Otters and Water Voles

Otters –

The European otter is the only native UK otter species. It’s a European protected species (EPS) and is also fully protected under Schedule 5 of the Wildlife and Countryside Act 1981.

You’re breaking the law if you:

  • capture, kill, disturb or injure otters (on purpose or by not taking enough care)
  • damage or destroy a breeding or resting place (deliberately or by not taking enough care)
  • obstruct access to their resting or sheltering places (deliberately or by not taking enough care)
  • possess, sell, control or transport live or dead otters, or parts of otters

If you’re found guilty of an offence you could get an unlimited fine and up to 6 months in prison.


When is an Otter survey required?

If the any of the following statements are true, an Otter survey will most likely be expected by the LPA

  • distribution and historical records suggest otters may be present
  • the development will affect a water body (eg river, stream, lake, sea or marshland)
  • development will affect habitats near a water body directly or through environmental impacts, eg noise, light, dogs, human activity
  •  It’s a large development close to where otters it might reasonable be expected

Additionally, the LPA can request a survey to demonstrate that they have considered potential impacts upon otters.

 Survey methods

Surveys should be done by a suitably experienced surveyor. They might also have to be a licensed surveyor.

Look for evidence of otters, including:

  • dung (spraints)
  • tracks (footprints)
  • feeding remains
  • otter slides (into water)
  • holts (underground dens)
  • couches (above ground sites where otters rest during the day)

You can survey at any time of year, but the best time is spring. This is because evidence is often easier to find during spring, as water levels recede and wet mud is exposed where paw prints can be seen more easily.

You might not need to do detailed survey work if avoidance and mitigation measures are built into development proposals, but you must provide enough information in the survey to understand:

  • what kinds of impacts there might be on otters and how the impacts might affect otters

Otter activity varies according to the season. You might need to do several surveys throughout the year to establish how big the impacts are and what mitigation measures might be necessary. How many surveys you’ll need to do depends on –


Assessing the impacts

Otters are highly territorial animals with large home ranges. Depending on the quality of the habitat and availability of food males can range along rivers for 35km. Otters will continue to try and use routes if alternatives are not included in a mitigation strategy. Impacts to consider include:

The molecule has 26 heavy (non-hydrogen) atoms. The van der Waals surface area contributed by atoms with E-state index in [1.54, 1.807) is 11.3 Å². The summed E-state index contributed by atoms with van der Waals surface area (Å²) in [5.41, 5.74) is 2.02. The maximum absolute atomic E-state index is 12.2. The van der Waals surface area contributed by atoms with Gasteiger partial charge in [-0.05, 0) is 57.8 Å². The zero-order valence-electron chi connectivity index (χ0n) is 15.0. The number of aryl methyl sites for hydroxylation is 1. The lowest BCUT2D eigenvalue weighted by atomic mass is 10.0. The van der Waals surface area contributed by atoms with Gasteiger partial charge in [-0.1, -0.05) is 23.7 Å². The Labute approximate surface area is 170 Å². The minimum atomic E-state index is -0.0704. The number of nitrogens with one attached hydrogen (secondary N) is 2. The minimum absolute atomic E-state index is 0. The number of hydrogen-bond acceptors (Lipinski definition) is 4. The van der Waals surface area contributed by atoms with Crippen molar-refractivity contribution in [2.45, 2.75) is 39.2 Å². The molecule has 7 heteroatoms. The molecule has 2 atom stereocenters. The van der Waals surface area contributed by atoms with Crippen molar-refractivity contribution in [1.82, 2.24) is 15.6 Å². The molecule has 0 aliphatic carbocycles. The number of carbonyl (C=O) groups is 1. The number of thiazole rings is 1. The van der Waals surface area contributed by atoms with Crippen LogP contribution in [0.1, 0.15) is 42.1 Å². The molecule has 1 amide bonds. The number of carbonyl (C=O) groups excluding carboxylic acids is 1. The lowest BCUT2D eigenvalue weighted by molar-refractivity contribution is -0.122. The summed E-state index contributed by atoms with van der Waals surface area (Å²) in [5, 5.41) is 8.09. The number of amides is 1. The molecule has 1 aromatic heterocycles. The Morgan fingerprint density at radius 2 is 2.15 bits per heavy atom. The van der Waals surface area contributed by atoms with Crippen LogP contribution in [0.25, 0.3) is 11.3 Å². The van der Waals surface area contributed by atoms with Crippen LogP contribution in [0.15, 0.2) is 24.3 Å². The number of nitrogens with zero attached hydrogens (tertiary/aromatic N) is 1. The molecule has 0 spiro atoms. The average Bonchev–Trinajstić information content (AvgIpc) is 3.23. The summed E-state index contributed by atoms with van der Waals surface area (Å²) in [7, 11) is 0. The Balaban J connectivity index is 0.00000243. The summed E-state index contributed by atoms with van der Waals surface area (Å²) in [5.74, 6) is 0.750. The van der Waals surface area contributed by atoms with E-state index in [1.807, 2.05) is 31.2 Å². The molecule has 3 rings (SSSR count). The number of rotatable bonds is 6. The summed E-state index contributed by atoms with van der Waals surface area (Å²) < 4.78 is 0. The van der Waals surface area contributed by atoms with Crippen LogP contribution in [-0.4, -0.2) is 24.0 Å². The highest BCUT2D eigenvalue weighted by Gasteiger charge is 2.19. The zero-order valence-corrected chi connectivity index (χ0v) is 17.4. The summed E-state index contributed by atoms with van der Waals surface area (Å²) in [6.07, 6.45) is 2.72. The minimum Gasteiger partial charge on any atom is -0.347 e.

• habitat loss or degradation in or near water bodies
  • habitats being cut off and becoming fragmented
  • holts and resting places being removed
  • disturbance to resting and feeding places
  • disturbing their usual routes, eg road bridge or culvert works forcing otters to use roads or bridges that might mean it’s more likely that otters will be killed or injured on the road
  • changes to water quality which could also affect food source

Mitigation will be expected by the LPA to offset the impacts.

Water Voles –

Water voles receive full legal protection through its inclusion in Schedule 5 of the Wildlife and Countryside Act 1981 (as amended) in respect of section 9 as well as the Countryside & Rights of Way Act 2000. This section of the Act makes it illegal to intentionally kill, injure, or capture a water vole; possess or control alive or dead water voles, or any part of a water vole or anything derived from a water vole; intentionally or recklessly damage, destroy, or obstruct access to any structure or place which a water vole uses for shelter or protection; intentionally or recklessly disturb a water vole while it is occupying a structure or place which it uses for shelter or protection.


Water voles are closely associated with fresh water habitats, generally slow-flowing, less than 3 m wide and approximately 1 m deep, including rivers, ditches, lakes and canals.  They favour steep banks, which need to be suitable for burrowing and well vegetated.  Their diet is almost exclusively vegetarian, including grasses, reeds and other herbaceous vegetation.

The methodology involves an assessment of both banks of all the water courses/ditches running through and around the site. This is often achieved by walking in the water course and having surveyors on the banks too.

A search would be made for possible signs of water vole activity including:

  • Sightings – confirmed sighting of a water vole during the survey.
  • Latrines – collections of droppings that are 8-12mm long, 4-5mm wide, cylindrical with blunt ends, green/brown/black and have no odour.
  • Burrows – holes along the water’s edge and in the bank above that are wider than high with a diameter of 4-8cm.
  • Footprints – four toes in a star arrangement from the fore foot and five toes from the hind foot with the outer ones splayed and measuring 26-34mm from heel to claw.
  • Pathways in vegetation – low runs or tunnels 5-10cm wide pushed through the   vegetation leading to the water’s edge, burrow entrances or favoured feeding areas.
  •  Feeding remains – neat piles of chewed lengths of vegetation up to 10cm long and with 45 degree cuts to their ends. Only green vegetation should be used as a sign of recent water vole presence.
  • Cropped grass around tunnel entrances – vegetation nursing females on the nest graze vegetation around the burrow entrance short to form a ‘lawn’

Please contact us for a site specific quotation –

Please call us on 0800 888 6846 / 07736 458609